Freedom of speech is not negotiable

By Chris Morrison

Free speech is something we, as Canadians, take for granted. With everything going on in the world, it is important that we are truly free to think and say what we want.

Earlier this month, author Timothy Findley spoke at a downtown luncheon as part of the University of Calgary’s Markin-Flanagan Distinguished Visiting Writer lecture series. Attending said luncheon were various sundry "oilpatch representatives." From their reactions to Mr. Findley’s comments, I guess they were expecting some sort of speech on the state of contemporary Canadian fiction or the role of industry in subsidising the arts. While these are both worthy topics, and had Mr. Findley’s speech came before September 11 one of them may well have been the focus of his midday dissertation, he opted for a more contemporary subject.

The Governor General award winner and current Distinguished Visiting Writer for the Markin-Flanagan program chose to talk about terrorism. Not the terrorism committed by those with just guns and bombs, but by those with wells and suits on top of the guns and bombs. He stated, more or less, that the quest for profits among oil and gas companies, combined with their inaction on environmental matters, makes them no better than those who kill thousands by crashing planes into buildings.

He did not mention Shell’s involvement in the execution of Ogoni protesters in Nigeria. He did not mention Calgary-based Talisman Energy’s funding of the Sudanese government’s war efforts against its own citizens. He did not mention the residents of the south Calgary community of Lynnview Ridge who have become sick because there was once an oil refinery where their houses now stand and the soil is toxic. No, he was just dealing with the environmental issues.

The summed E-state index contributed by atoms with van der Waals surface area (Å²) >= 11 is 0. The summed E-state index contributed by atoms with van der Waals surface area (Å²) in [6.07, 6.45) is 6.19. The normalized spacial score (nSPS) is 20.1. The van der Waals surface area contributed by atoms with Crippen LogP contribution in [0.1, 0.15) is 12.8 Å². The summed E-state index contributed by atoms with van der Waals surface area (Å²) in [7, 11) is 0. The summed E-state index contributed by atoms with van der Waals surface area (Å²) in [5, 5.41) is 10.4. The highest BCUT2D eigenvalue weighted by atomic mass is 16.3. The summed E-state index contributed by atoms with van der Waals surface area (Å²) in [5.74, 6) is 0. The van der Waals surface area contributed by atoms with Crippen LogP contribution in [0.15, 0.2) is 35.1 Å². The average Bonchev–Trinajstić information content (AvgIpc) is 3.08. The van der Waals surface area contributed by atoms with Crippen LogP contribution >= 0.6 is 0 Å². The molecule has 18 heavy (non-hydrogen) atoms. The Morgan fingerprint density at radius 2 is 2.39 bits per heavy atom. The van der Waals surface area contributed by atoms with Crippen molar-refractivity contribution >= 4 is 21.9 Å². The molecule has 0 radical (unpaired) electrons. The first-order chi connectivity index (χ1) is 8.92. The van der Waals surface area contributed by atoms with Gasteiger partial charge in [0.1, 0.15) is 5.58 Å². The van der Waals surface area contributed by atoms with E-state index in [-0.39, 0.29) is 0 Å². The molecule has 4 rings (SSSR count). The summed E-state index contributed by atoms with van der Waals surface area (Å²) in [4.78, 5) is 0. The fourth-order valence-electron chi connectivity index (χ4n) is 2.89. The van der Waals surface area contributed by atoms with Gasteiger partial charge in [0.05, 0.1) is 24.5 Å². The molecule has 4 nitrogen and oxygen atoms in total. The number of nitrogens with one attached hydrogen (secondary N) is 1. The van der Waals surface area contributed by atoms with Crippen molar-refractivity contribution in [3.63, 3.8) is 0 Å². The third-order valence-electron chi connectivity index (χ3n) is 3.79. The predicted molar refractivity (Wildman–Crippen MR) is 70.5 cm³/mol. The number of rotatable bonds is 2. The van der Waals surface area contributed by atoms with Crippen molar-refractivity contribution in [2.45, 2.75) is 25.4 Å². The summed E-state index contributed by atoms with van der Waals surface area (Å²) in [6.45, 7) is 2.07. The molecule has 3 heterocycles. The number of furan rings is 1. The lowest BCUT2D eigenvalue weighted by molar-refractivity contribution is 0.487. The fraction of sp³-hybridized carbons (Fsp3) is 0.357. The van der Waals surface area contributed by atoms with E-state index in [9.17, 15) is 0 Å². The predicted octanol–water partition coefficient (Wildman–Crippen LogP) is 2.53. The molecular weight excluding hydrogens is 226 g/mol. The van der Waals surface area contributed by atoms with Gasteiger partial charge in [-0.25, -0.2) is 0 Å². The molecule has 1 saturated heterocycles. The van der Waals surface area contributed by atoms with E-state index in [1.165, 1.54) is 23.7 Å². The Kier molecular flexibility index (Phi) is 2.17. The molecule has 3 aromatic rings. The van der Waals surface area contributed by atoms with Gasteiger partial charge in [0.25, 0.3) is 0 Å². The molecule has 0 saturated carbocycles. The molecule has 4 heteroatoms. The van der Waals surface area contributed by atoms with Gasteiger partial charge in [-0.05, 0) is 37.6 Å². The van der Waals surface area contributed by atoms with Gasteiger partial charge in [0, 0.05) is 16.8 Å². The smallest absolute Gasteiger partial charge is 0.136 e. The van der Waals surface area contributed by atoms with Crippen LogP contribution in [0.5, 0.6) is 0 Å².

Regardless of whether one agrees with Mr. Findley or not, he has the right say what he believes. Those who disagreed should have voiced their objections by pointing out the errors in his argument and proposing a counter-argument, not by shouting "humbug" during Findley’s speech. (Jesus tap-dancing Christ! Who says humbug anymore?)

Most people define free speech as the freedom to say or write whatever one wants without fear of reprisal. Granted one should not go around libelling and slandering others pell-mell and willy-nilly, but it goes farther than that. It’s not just the freedom to spout off popular sentiment, it’s also the freedom to say unpopular things. Like linking petroleum companies with terrorism.

As members of a society that values freedom of speech and expression, we have the responsibility to defend the right of people to say these unpopular things. In these uncertain times, we must defend our freedoms. This means more than simply bombing third world countries back into the stone age. It means standing up for what we, as members of a free society, hold most dear and not letting anyone–not some paranoid politician or a jingoist journalist–take that away. The freedom to say what we think and feel–that is something to defend.

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